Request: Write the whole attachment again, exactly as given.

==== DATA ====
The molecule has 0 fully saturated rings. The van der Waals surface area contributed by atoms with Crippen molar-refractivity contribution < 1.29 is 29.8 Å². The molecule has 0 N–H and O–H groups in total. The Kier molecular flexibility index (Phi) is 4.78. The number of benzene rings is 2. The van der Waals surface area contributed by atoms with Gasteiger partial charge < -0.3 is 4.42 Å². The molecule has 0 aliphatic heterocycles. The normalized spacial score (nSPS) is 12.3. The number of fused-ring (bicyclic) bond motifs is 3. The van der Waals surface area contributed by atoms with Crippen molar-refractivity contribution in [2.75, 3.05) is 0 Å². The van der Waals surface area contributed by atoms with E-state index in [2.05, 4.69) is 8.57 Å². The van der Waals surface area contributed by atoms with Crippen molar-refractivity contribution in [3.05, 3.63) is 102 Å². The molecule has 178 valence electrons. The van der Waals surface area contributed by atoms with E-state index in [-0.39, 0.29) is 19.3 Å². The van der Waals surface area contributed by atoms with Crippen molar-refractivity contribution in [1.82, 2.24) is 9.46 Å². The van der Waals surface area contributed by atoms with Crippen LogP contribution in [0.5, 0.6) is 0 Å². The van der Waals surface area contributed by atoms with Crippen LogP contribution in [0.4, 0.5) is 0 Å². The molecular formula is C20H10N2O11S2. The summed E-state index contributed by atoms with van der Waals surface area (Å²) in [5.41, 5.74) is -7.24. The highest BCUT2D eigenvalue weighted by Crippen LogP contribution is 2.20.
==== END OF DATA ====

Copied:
The molecule has 0 fully saturated rings. The van der Waals surface area contributed by atoms with Crippen molar-refractivity contribution < 1.29 is 29.8 Å². The molecule has 0 N–H and O–H groups in total. The Kier molecular flexibility index (Phi) is 4.78. The number of benzene rings is 2. The van der Waals surface area contributed by atoms with Gasteiger partial charge < -0.3 is 4.42 Å². The molecule has 0 aliphatic heterocycles. The normalized spacial score (nSPS) is 12.3. The number of fused-ring (bicyclic) bond motifs is 3. The van der Waals surface area contributed by atoms with Crippen molar-refractivity contribution in [2.75, 3.05) is 0 Å². The van der Waals surface area contributed by atoms with E-state index in [2.05, 4.69) is 8.57 Å². The van der Waals surface area contributed by atoms with Crippen molar-refractivity contribution in [3.05, 3.63) is 102 Å². The molecule has 178 valence electrons. The van der Waals surface area contributed by atoms with E-state index in [-0.39, 0.29) is 19.3 Å². The van der Waals surface area contributed by atoms with Crippen molar-refractivity contribution in [1.82, 2.24) is 9.46 Å². The van der Waals surface area contributed by atoms with Crippen LogP contribution in [0.5, 0.6) is 0 Å². The van der Waals surface area contributed by atoms with Crippen LogP contribution in [0.4, 0.5) is 0 Å². The molecular formula is C20H10N2O11S2. The summed E-state index contributed by atoms with van der Waals surface area (Å²) in [5.41, 5.74) is -7.24. The highest BCUT2D eigenvalue weighted by Crippen LogP contribution is 2.20.